Pastor Scott Maurer speaks during one of West City Fellowship's Sunday services.
It was just after 10:30 a.m. on Sunday, Nov. 3, and West City Fellowship’s third official service was about to begin at Wakefield High School. Two attendees stood at the entrance of the high school’s parking lot greeting the new, the curious and the returning alike as signs pointed the direction to service. Meanwhile, standing at the front of a classroom inside, Pastor Scott Maurer delivered his opening remarks to about 20 people scattered throughout a few rows of fold-up chairs.
Started through Fair Oaks Church in Fairfax, West City Fellowship is a new, non-denominational Christian church with an evangelical mission to reach out to those searching for or curious to know more about Jesus Christ. Still in its beginning stage, the church is part of a plan of planted churches, termed as "decavision" by Fair Oak’s Senior Pastor David R. Stokes, who was the source of inspiration for the ongoing project.
"What I’d like to see us do is plant 10 churches in 10 metropolitan areas in 10 years," said Stokes, who has been with Fair Oaks for 15 years. "I shared [this] vision four years ago. Whether we will meet that timeline is questionable, but, you know, you have to have goals."
Wanting to create something where people can rise up and feel God has called them to it, he envisioned congregations where people could spend the rest of their lives. "The specific vision of where [the planted churches will be] is left up to those who step up and say, ‘I’d like to be a part of this,’" said Stokes.
The pastor of 35 years said the mission is to reach out to "unchurched" populations of metropolitan areas. "It’s rooted in our mandate as Christians and particularly as local-church Christians to spread the Gospel and not just in an informational way," he said. "It’s a very paleo-Christian thing to do."
With two other churches already planted in Florida and Canada, and now a third in Arlington, Stoke’s vision is well under way. To make sure he sees the mission through in northern Virginia is Stoke’s longtime colleague and friend, Pastor Scott Maurer.
Stokes met Maurer when Maurer decided to join the ministry at Fair Oaks Church 10 years ago. Unlike many in the ministry, however, Maurer came with a different background of experiences in his spiritual journey. Having grown up in a Jewish household, Maurer says he did not find Christ until he was approximately 27, and even then, did not make the leap into ministry for another 10 years.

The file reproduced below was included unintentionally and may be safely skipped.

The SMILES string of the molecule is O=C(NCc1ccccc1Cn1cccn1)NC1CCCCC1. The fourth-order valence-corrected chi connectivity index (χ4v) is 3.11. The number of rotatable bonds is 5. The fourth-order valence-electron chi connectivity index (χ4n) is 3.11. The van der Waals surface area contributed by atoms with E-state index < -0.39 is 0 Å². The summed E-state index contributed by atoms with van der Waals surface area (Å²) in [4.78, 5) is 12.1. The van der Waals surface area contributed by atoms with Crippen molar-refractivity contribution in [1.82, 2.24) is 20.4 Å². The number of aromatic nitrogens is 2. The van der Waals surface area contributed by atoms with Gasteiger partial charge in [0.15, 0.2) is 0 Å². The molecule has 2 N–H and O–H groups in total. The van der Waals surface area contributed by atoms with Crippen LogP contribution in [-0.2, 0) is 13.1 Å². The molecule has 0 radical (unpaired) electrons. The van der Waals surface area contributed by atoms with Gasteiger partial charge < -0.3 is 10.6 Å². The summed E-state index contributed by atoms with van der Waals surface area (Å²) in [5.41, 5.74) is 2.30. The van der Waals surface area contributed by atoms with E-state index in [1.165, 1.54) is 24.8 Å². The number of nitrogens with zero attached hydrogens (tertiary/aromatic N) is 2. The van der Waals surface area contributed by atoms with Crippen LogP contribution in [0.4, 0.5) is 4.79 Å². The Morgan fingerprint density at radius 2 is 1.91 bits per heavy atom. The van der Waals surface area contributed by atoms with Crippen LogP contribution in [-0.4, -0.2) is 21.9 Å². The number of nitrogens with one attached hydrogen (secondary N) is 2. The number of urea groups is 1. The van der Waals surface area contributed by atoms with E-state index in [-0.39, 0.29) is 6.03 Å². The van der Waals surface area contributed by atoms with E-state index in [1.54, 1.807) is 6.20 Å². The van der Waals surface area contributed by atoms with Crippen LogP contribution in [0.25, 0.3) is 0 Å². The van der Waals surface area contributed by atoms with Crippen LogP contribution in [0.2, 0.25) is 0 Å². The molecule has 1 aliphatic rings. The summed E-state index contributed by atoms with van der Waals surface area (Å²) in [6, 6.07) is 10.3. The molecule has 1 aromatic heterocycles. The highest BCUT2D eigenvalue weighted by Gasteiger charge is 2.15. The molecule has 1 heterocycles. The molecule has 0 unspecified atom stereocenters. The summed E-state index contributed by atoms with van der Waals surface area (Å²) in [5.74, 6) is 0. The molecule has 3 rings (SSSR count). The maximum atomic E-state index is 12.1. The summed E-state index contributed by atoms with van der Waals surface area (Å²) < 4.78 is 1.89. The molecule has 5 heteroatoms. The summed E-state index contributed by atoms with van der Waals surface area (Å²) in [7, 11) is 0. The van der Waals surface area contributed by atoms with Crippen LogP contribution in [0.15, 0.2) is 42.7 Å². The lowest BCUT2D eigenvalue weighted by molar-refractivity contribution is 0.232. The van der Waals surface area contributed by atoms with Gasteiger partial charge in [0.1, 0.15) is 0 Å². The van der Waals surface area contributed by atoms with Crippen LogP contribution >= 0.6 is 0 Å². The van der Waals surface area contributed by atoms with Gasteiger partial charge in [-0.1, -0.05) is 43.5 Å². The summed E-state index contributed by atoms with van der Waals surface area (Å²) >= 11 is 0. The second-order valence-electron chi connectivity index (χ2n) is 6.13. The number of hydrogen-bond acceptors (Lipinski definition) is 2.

Consequently, the T.C. Williams graduate approaches evangelism with a different perspective, background and sense of understanding than many of his colleagues.
As the pastor for the newly planted church, Maurer shares a love of faith, community and evangelism with many of the local residents in attendance. Unlike many pastors, he never thought he’d even call himself a Christian, much less a man of ministry — a perspective that allows him to have particular sympathy and compassion for those seeking answers in their own spiritual quests.
"He grew up not knowing the Lord," said Heidi O’Leska, a long-time Fair Oaks Church attendee and now-regular at West City Fellowship, of Maurer. "He can relate to anyone coming through that door. He’s got a heart. He’s a passionate pastor."
Now going into its second month as a planted church, Maurer is working to get West City Fellowship standing on its own. With planning for a youth group in the works, other discussion groups, including one called Exploring Christianity, have already started. Exploring Christianity takes place every Monday evening as a dinner and open discussion, hosted by Maurer and his wife at their home, for anyone who wants to learn more about Christianity. Other groups include a women’s healing group and a men’s group — both of which take place on Tuesday nights.
"We want to be a place where broken people can be restored in faith and experience God’s love and have a genuine relationship with [Him], so we want to be able to teach one another how to be spiritual leaders, people who can help each other heal and help each other grow in Christ," said Maurer of West City Fellowship. "We hope that’s an open invitation to anybody, whether they consider themselves a definite follower of Jesus or they’re just not sure and they want to figure it out."
For more information on West City Fellowship, visit www.westcityfellowship.com.